Executive Power and Governmental Attorney-Client Privilege: The Clinton Legacy
- Author(s): Nelson Lund, Douglas Cox
- Date Posted: 2002
- Law & Economics #: 02-30
- Availability: Full text (most recent) on SSRN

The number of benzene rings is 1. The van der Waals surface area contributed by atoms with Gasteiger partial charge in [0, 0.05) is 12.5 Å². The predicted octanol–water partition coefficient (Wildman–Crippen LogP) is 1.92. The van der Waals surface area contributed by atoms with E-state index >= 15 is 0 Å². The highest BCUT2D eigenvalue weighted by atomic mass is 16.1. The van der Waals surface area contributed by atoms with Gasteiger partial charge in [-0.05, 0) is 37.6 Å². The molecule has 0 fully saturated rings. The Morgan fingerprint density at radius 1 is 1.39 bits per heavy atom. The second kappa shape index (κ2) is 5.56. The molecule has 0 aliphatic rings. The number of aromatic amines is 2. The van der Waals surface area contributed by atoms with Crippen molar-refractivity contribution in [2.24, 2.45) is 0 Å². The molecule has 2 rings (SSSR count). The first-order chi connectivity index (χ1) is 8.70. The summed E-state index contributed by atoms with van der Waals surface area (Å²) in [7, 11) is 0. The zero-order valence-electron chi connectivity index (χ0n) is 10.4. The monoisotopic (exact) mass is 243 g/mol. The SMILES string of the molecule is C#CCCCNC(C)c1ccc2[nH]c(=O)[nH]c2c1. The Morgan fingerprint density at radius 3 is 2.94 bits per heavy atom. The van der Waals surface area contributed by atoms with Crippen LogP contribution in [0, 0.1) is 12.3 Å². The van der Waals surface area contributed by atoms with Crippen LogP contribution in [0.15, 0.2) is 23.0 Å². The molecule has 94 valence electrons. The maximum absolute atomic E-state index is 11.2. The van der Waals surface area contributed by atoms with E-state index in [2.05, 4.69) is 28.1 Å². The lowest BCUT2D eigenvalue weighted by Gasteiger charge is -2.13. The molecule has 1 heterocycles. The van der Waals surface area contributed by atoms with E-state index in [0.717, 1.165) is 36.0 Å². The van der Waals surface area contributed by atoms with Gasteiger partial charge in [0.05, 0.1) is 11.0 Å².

President Clinton - who at times seemed destined to leave only disrepute in his wake - may actually have strengthened the office of the presidency. Although his administration lost an important pair of cases involving attorney-client privilege for government lawyers (as well as a case in which the administration sought recognition for a presidential body guard privilege), those losses are likely to have little enduring significance. Precisely because of the legal battering that the Clinton administration suffered at the hands of various Independent Counsel, that statutory device lost the political support that had kept it alive for many years. And with the demise of that statute, future Presidents should seldom if ever be faced with grand jury subpoenas from government officials purporting to represent the United States. Even if such circumstances do arise again - as they did for President Nixon even before the Independent Counsel statute came into being - future Presidents will have their hands greatly strengthened by the D.C. Circuit's expansive new exposition of executive privilege. That constitutional privilege will serve many of the same purposes that would have been served by the common law attorney-client privilege, and much more besides. Perhaps most important, the D.C. Circuit decision that gave the Clinton Administration one of its few legal victories will be available to future Presidents who seek to resist congressional investigations, perhaps as early as the pending litigation between Vice President Cheney and the Comptroller General. To the extent that Congress poses a greater threat than the judiciary to the legitimate interests of the Presidency, this may be among President Clinton's greatest legacies to the office he once held.